A Most Wanted Man Review

Reviews Films


Hamburg is often called Germany’s gateway to the world. The port city is famous for its culture, history and red light district; it’s also known for the Hagenbeck Zoo which was the first in the world to dispense with cages and for being the city where The Beatles honed their chops. Unfortunately, Hamburg is also known as the city that Mohamed Atta, one of the 9/11 ringleaders, used as his base of operations. This fact is the starting point of A MOST WANTED MAN, the movie adaptation of John le Carré’s 2008 novel of the same name.

Thirteen years have passed since 9/11 and Hamburg is alert to anything resembling terrorist activity. Günther Bachmann (Hoffman) is a German spy who cultivates informants within Hamburg’s Muslim community. When a Chechen refugee, Issa Karpov, enters the city illegally, Bachmann is swiftly alerted to the man’s presence. Russian intelligence describes him as a dangerous terrorist. Karpov makes contact with Tommy Brue (Dafoe) a banker who has a large sum of money in a secret account deposited by Karpov’s father. Bachmann is interested in using Karpov to “turn” a local Muslim businessman, Dr Abdullah. They believe some of Abdullah’s activities lead back to Al Qaeda. Although Bachmann sees Karpov as a minnow to use as bait for Abdullah, there are members of German and American Intelligence who need to be persuaded of this plan.

Who is doing what to whom and why is always up for grabs in this movie. If you’ve spent time in le Carré’s world of spooks and covert operations, then you’ll know the full picture won’t be revealed until the end. This is an espionage thriller minus the car chases, gun battles or fist fights. Neither Bond nor Bourne are anywhere to be seen. The story relies on surveillance, conversation, wiretapping and interrogation. It is about the ability of Bachmann and his team to second- guess the motives and reactions of others. If this sounds more enticing than watching the cast leap from a helicopter as it explodes into a massive orange fireball, then this may be the spy flick for you.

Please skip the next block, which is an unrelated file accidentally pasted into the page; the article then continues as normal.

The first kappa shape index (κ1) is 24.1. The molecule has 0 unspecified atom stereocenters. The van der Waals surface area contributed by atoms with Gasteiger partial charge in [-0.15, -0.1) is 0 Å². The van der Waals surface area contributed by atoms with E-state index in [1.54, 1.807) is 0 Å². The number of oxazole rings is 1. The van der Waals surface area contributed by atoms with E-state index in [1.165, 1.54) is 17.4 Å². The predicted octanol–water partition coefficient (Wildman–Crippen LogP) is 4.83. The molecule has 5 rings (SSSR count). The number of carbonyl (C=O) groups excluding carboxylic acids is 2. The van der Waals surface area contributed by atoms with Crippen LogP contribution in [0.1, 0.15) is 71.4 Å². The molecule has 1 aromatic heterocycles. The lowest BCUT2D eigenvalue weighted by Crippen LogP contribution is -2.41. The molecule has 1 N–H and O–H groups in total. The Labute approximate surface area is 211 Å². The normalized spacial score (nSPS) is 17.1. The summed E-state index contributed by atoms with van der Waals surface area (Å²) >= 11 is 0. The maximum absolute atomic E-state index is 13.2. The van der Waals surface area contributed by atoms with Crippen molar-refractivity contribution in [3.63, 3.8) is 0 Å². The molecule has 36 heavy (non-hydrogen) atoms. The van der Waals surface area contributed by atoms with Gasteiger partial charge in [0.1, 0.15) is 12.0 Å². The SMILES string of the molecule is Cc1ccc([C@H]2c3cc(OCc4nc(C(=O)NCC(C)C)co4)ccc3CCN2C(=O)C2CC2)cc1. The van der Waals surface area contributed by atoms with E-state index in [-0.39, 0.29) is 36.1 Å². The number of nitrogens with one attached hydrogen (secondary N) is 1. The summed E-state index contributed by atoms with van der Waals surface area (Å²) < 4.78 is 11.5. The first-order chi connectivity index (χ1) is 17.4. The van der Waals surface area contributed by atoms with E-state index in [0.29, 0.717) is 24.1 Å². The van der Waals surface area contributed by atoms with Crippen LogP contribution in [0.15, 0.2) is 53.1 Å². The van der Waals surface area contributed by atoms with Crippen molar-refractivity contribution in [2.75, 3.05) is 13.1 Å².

Director Anton Corbijn keeps things moving along and slightly off–kilter. His photography background is more evident in his other features CONTROL and THE AMERICAN, where he collaborated with cinematographer Martin Ruhe.  This movie does not require that kind of artistic formality. In terms of story, le Carré adaptations can be tricky. I found 2011’s TINKER, TAILOR, SOLDIER, SPY somewhat baffling. The audience usually has an impressive number of characters to keep track of. Fortunately, Australian screenwriter Andrew Bovell (LANTANA) does a fine job making it all coherent.

Günther Bachmann is the late Philip Seymour Hoffman’s final leading role. His performance is as excellent as always. He fully inhabits the part of a broken down spy who smokes and drinks to excess while trying to make up for past mistakes. He is eminently watchable in every single scene.

I took a few moments to deal with the fact that I was watching actors speaking English with German accents in a movie shot in Hamburg. I know Daniel Brühl from his German movies, so to see him in this context was slightly mind-bending, however I soon got used to it. Brühl seems to be a rather well credentialed actor for the small role he is given here, so I wonder if some of his scenes were cut. Nina Hoss is very good as Bachmann’s second-in-charge, Irna Frey. Russian actor Grigoriy Dobrygin is impressive as Issa, the title character.

A MOST WANTED MAN is nearing the end of its limited Australian release. Track it down if you’re a le Carré fan and want to see a pared-back-to-the-essentials movie version of the spy novelist’s work.  This is a well-made, intelligent thriller for adults. The running time is 122 minutes. I rate it a 7/10.

Phil has written for magazines, corporate videos, online ads, and even an app. He writes with one eye on the future, one eye on the past and a third eye on the Lotto numbers. His social bits are here.